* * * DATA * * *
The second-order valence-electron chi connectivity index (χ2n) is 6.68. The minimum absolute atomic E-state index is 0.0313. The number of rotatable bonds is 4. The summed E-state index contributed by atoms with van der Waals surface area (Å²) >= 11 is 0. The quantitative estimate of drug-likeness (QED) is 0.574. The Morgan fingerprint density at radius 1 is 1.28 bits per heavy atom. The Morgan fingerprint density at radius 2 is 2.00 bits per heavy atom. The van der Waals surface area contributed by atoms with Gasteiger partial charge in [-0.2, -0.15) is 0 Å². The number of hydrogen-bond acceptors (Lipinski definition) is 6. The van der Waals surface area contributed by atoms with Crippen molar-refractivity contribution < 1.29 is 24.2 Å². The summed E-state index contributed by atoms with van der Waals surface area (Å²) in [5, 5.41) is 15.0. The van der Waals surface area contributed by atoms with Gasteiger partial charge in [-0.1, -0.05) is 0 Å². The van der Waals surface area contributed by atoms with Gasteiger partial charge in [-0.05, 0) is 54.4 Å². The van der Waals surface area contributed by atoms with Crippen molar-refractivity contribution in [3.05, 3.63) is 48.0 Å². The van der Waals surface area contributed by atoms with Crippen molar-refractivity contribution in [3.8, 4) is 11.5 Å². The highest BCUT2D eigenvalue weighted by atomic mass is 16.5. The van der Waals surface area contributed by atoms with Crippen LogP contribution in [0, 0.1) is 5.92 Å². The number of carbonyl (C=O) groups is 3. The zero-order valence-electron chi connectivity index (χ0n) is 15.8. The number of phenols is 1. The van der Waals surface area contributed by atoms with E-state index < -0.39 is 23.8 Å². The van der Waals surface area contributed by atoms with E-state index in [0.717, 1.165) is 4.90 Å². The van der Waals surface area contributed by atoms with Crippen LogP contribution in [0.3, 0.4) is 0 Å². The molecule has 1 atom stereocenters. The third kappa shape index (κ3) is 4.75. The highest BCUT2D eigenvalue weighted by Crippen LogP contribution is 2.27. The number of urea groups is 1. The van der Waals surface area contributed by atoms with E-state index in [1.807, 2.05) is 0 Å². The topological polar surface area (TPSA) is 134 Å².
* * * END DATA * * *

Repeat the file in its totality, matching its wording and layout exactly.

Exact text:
The second-order valence-electron chi connectivity index (χ2n) is 6.68. The minimum absolute atomic E-state index is 0.0313. The number of rotatable bonds is 4. The summed E-state index contributed by atoms with van der Waals surface area (Å²) >= 11 is 0. The quantitative estimate of drug-likeness (QED) is 0.574. The Morgan fingerprint density at radius 1 is 1.28 bits per heavy atom. The Morgan fingerprint density at radius 2 is 2.00 bits per heavy atom. The van der Waals surface area contributed by atoms with Gasteiger partial charge in [-0.2, -0.15) is 0 Å². The number of hydrogen-bond acceptors (Lipinski definition) is 6. The van der Waals surface area contributed by atoms with Crippen molar-refractivity contribution < 1.29 is 24.2 Å². The summed E-state index contributed by atoms with van der Waals surface area (Å²) in [5, 5.41) is 15.0. The van der Waals surface area contributed by atoms with Gasteiger partial charge in [-0.1, -0.05) is 0 Å². The van der Waals surface area contributed by atoms with Gasteiger partial charge in [-0.05, 0) is 54.4 Å². The van der Waals surface area contributed by atoms with Crippen molar-refractivity contribution in [3.05, 3.63) is 48.0 Å². The van der Waals surface area contributed by atoms with Crippen molar-refractivity contribution in [3.8, 4) is 11.5 Å². The highest BCUT2D eigenvalue weighted by atomic mass is 16.5. The van der Waals surface area contributed by atoms with Crippen LogP contribution in [0, 0.1) is 5.92 Å². The number of carbonyl (C=O) groups is 3. The zero-order valence-electron chi connectivity index (χ0n) is 15.8. The number of phenols is 1. The van der Waals surface area contributed by atoms with E-state index < -0.39 is 23.8 Å². The van der Waals surface area contributed by atoms with E-state index in [0.717, 1.165) is 4.90 Å². The van der Waals surface area contributed by atoms with Crippen LogP contribution in [0.3, 0.4) is 0 Å². The molecule has 1 atom stereocenters. The third kappa shape index (κ3) is 4.75. The highest BCUT2D eigenvalue weighted by Crippen LogP contribution is 2.27. The number of urea groups is 1. The van der Waals surface area contributed by atoms with E-state index in [1.807, 2.05) is 0 Å². The topological polar surface area (TPSA) is 134 Å².